Parent downgraded to BB- but UK business unaffected thanks to Ageas takeover

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Groupama SA’s financial strength rating has been cut another notch after it decided not to pay interest on a bond.

However, the ratings of its UK subsidiary are unaffected thanks to its pending takeover by Ageas.

Standard & Poor’s (S&P) lowered Groupama SA’s financial strength rating - a measure of an insurer’s ability to pay claims - one notch to BB- from BB.

The ratings are on negative watch, which means they could face a further downgrade.

The cut follows Groupama’s decision not to pay the next interest payment on the €1bn of junior subordinated bonds it issued in 2007. The interest payment was due on 22 October.

The downgrade, however, does not affect Groupama’s UK business, which is being bought by Ageas. Its rating remains at BB. As reported by Insurance Times on Friday, the UK arm’s ratings are expected to be raised to the BBB range by S&P once the deal is completed in the fourth quarter of 2012.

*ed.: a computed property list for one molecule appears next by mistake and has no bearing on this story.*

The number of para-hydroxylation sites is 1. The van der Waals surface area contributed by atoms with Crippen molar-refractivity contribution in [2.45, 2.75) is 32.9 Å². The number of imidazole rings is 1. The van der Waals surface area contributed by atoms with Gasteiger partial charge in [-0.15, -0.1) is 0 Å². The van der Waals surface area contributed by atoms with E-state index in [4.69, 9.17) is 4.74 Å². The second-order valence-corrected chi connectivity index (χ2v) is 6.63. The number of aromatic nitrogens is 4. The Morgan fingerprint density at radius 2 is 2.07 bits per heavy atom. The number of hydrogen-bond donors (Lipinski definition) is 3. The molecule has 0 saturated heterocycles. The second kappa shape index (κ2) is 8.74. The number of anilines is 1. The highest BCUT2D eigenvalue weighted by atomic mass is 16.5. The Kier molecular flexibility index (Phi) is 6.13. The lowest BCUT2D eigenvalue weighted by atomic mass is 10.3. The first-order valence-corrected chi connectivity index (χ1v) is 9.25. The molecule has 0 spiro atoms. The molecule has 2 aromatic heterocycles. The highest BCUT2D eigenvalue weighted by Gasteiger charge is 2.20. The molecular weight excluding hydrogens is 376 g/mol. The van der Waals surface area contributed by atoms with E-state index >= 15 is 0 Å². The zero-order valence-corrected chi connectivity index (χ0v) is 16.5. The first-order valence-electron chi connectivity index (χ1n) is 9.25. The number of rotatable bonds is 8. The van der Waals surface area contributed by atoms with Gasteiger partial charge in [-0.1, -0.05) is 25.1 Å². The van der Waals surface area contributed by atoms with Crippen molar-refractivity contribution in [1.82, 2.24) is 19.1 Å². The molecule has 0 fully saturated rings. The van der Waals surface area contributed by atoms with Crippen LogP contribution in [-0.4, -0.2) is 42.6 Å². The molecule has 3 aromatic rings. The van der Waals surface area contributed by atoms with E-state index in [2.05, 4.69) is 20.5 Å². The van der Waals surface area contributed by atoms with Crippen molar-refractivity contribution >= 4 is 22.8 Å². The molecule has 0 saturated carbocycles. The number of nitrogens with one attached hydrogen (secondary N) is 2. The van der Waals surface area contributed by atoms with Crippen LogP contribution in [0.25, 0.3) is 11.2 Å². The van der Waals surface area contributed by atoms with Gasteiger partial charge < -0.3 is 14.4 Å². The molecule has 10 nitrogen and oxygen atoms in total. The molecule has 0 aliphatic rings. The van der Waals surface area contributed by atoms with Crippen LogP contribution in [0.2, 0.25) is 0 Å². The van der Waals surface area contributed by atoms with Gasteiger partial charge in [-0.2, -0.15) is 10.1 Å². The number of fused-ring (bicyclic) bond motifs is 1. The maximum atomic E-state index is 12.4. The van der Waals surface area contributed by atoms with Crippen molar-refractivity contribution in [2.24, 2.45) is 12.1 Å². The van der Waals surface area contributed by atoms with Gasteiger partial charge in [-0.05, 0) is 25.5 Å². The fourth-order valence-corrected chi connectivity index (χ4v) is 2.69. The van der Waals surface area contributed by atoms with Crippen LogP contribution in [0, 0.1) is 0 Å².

Groupama UK’s rating has historically been constrained by Groupama SA’s, but S&P will start applying stand-alone rating criteria to Groupama UK once the FSA approves the Ageas takeover. In the interim, S&P contends Groupama has little ability or incentive to weaken Groupama UK’s financial risk profile.

Groupama SA announced on Friday that it had decided not to pay the interest on its 2007 bonds, prompting S&P to downgrade its issue rating on the bonds to CC from B. It will downgrade the bonds further to C after the interest is not paid on 22 October.

The non-payment decision also triggered downgrades of Groupama’s other junior subordinated bonds because the rating agency believes “Groupama’s decision heightens the group’s business risk and financial risk, particularly its willingness and ability to pay coupons on its other hybrids.”

The non-payment decision triggered a downgrade of Groupama SA’s financial strength rating because the interest payment cancellation on the 2007 bonds “is likely to adversely affect Groupama’s financial flexibility, albeit partly offset by the relatively small positive impact on the group’s solvency margin and liquidity saving,” S&P said.

It added: “We also believe Groupama’s decision could adversely affect the group’s business franchise in terms of non-life client retention and life policy persistency.”